From the Rio Conventions’ Ecosystems Pavilion: It is now widely recognized that climate change, land degradation and biodiversity are interconnected, not only through effects of climate change on biodiversity and land management, but also through changes in biodiversity and ecosystem functioning that affect climate change. The carbon cycle and the water cycle, arguably the two most important large-scale processes for life on Earth, both depend on biodiversity – at genetic, species, and ecosystem levels and can yield feedbacks to climate change.
Maintaining and restoring healthy ecosystems plays a key role in adapting to and mitigating climate change through biodiversity conservation, sustainable use and sustainable land management and yields multiple environmental, economic and social benefits.
Ecosystem-based approaches provide an important route to sustainable action and represent a vital insurance policy against irreversible damage from climate change, whereas failure to acknowledge the relationship between climate change and biodiversity and failure to act swiftly and in an integrated manner could undermine efforts for improvements in both areas.
However, enormous pressures have been put on ecosystems to support the ever-growing demand for natural resources over recent years. Ecosystem services that are central to adaptation include goods, such as food, fodder and pharmaceutical products, and services, such as nutrient cycling and hydrological flows.
This was discussed on Monday, 18 October, 2010 ion Nagoya, Japan, during the tenth meeting of the Conference of the Parties to the Convention on Biological Diversity.
Among the major issues fo the Conference:
- The linkages between biodiversity, climate change and sustainable land management
- Economics of ecosystem services and biodiversity, climate change and sustainable land management
- Key role of protected areas in climate change adaptation and mitigation strategies
- Indigenous peoples and local communities – benefits and livelihoods
- Forest biodiversity: mitigation and adaptation – the linked benefits provided by forests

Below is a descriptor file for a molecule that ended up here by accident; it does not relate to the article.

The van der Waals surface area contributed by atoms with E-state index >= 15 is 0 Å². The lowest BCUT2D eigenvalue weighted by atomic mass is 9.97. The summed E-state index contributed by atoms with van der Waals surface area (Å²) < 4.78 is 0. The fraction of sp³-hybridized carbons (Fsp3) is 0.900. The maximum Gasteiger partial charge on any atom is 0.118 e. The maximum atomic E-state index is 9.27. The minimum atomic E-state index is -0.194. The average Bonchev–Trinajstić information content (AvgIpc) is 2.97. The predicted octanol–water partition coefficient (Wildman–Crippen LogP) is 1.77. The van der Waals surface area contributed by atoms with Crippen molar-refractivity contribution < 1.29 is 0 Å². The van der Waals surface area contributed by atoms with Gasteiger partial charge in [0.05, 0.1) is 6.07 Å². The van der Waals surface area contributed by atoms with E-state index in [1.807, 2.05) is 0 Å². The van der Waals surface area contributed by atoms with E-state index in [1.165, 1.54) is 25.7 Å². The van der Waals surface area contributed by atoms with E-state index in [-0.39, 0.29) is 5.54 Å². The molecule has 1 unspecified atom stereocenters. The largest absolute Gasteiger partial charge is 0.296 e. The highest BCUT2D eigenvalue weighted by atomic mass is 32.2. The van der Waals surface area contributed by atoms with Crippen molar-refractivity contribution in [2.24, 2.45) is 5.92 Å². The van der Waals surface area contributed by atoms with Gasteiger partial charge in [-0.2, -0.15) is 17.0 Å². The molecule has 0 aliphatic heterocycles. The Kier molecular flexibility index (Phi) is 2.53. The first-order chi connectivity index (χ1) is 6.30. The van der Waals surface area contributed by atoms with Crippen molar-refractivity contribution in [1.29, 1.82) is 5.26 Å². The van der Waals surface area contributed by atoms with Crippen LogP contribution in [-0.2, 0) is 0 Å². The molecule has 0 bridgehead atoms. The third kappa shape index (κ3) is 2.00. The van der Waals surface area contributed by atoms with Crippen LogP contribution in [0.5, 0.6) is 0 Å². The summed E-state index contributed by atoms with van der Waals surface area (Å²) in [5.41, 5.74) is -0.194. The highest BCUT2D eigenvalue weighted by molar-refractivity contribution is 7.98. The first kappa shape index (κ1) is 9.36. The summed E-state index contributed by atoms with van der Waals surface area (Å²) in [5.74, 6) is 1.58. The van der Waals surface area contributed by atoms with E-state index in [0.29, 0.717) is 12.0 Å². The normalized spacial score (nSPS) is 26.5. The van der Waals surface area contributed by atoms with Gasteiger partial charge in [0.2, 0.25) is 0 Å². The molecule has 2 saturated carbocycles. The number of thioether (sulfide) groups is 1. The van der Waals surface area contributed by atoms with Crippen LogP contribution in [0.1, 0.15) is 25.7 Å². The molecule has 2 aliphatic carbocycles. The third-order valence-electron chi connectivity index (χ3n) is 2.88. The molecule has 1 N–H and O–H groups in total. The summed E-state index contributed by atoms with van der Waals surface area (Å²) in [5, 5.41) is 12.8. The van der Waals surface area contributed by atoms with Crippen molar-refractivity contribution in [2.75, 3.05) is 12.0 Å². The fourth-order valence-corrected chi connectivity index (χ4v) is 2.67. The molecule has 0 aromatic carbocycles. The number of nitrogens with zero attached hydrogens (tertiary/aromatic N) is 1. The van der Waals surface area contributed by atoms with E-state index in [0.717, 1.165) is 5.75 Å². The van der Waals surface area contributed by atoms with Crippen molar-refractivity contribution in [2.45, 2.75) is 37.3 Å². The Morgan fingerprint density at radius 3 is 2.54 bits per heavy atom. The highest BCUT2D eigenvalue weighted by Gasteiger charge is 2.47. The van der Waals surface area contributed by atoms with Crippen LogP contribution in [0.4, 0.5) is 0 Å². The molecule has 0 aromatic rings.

- Water, ecosystems and climate change
- Drylands biodiversity
- Ecosystem-based approaches for adaptation
- Marine, coastal and island biodiversity
- Promoting synergies for sustainable development and poverty reduction
- Looking Ahead: Enhancing Synergies
The Rio Conventions’ Ecosystem Pavilion
The Rio Conventions’ Ecosystems and Climate Change Pavilion is a collaborative outreach activity involving the Rio Convention secretariats, with the Global Environment Facility and other important partners. The CBD’s Lifeweb is also playing a key role.
Launched during the International Year of Biodiversity, the Ecosystems Pavilion is a platform for raising awareness and sharing information about the latest practices and scientific findings on the co-benefits that can be realized through implementation of the three Rio Conventions. It is an example of enhanced collaboration, as mandated by the UN General Assembly in its resolution 64/203 of 14 December 2009.
Through highlighting a number of specific themes and cross-cutting issues relevant to the three Rio Conventions and their common objective to support sustainable development and the achievement of the Millennium Development Goals (MDGs), the Pavilion demonstrates the challenges and opportunities for biodiversity and land managers due to the unavoidable and projected adverse impacts of climate change.
The Pavilion was convened in 2010 at the tenth meeting of the Conference of the Parties to the Convention on Biological Diversity (CBD COP 10) (18-29 October, 2010) in Nagoya, Japan, and at the UNFCCC COP 16/CMP 6 in Cancun, Mexico (29 November – 10 December, 2010).